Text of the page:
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33 1/3 series: What works, what doesn't?
August 22, 2014 5:42 PM   Subscribe

The 33 1/3 series is a formidable list of little books about influential records, written by music writers, musicians, writers and fans. It seems to vary significantly in tone and in the writer's approach. For those of you who have read some of these books, which ones (or particular sections) stuck with you? Which didn't work so well? I would love to write one of these, and I'm trying to calibrate my angle as I hone my pitch.
posted by umbĂș to Writing & Language (18 answers total) 25 users marked this as a favorite
 
Yes, they do indeed vary significantly in tone, don't they?!

Worst 33 1/3 I've ever read? The one for Sonic Youth's "Daydream Nation". It sounded like a precocious 14 year old's blog rant about whyyyyyyy don't people just this music, argh?! I'm so pissed about why people don't get Sonic Youth! ARGH!

Neil Young's "Harvest" was a beautiful example of how to do a 33 1/3 book in a rewarding, if conventional, manner. It visited the making of the album on a personal level for Neil, how the album was perceived at the time and even now in the greater context of classic records/the music industry at large, and also included a song-by-song breakdown. I felt like it touched on everything while balancing the album's emotional impact with that of its historical.

I also love the creativity of John Darnielle's 33 1/3 for Black Sabbath's "Master of Reality." He took a risk (by writing fiction) and it worked.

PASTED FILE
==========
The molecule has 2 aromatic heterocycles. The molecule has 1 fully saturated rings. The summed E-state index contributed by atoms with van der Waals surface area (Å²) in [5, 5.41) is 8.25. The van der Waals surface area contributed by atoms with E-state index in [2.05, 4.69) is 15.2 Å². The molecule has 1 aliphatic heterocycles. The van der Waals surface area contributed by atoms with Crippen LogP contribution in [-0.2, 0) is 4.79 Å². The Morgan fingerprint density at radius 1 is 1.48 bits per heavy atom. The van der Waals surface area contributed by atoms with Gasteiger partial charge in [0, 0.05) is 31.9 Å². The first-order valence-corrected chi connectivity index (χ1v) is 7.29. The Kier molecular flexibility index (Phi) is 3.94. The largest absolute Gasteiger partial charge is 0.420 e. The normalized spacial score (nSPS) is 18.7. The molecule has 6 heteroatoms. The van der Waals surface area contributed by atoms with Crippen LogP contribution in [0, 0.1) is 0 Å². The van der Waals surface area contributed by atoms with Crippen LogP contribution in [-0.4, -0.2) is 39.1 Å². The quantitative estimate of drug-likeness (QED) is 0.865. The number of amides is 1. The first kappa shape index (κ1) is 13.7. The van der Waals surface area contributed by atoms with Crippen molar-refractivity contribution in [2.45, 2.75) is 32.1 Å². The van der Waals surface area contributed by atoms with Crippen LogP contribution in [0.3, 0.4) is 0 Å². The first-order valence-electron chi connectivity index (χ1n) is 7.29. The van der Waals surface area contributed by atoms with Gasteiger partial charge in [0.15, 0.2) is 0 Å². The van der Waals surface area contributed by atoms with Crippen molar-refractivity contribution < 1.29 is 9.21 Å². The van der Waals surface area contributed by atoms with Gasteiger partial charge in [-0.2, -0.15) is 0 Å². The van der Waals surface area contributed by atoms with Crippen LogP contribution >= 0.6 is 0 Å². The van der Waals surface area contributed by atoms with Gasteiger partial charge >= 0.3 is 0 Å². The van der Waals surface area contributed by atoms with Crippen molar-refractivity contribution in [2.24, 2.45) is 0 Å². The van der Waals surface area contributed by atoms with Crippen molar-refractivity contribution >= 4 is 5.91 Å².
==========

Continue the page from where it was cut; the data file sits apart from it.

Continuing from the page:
So I would say: avoid whiny editorialism and focus on the record's history and sociocultural impact. More importantly, is the album you're writing about one that is intensely personal to you? This is good for ensuring that you're passionate about your topic, but you also want to make sure you can distance yourself from it enough to stay objective and avoid navel gazing. I think this is where interviews and conversations with other people who've heard the album (bring your tape recorder) become useful.

Good luck! I've always wanted to write one, too, and your question inspired me to think about it again.
posted by nightrecordings at 6:07 PM on August 22 [1 favorite]


I also hated the Daydream Nation book so much that I posted here asking if they were all that crappy. I was annoyed by the pretense of the piece, which was that Daydream Nation (a beautiful and melodic pop record) was some slab of hell music that rightly scared the shit out of anyone who heard it.
posted by OmieWise at 6:10 PM on August 22


Carl Wilson's Celine Dion's Let's Talk About Love transcends the subject matter...and now I'm going to go find my copy and read it again.
posted by gnomeloaf at 6:13 PM on August 22 [6 favorites]


I came to recommend the Celine Dion one, as well.
posted by synecdoche at 6:22 PM on August 22 [1 favorite]


Here is my previous question, which includes other people talking about what they like in the series.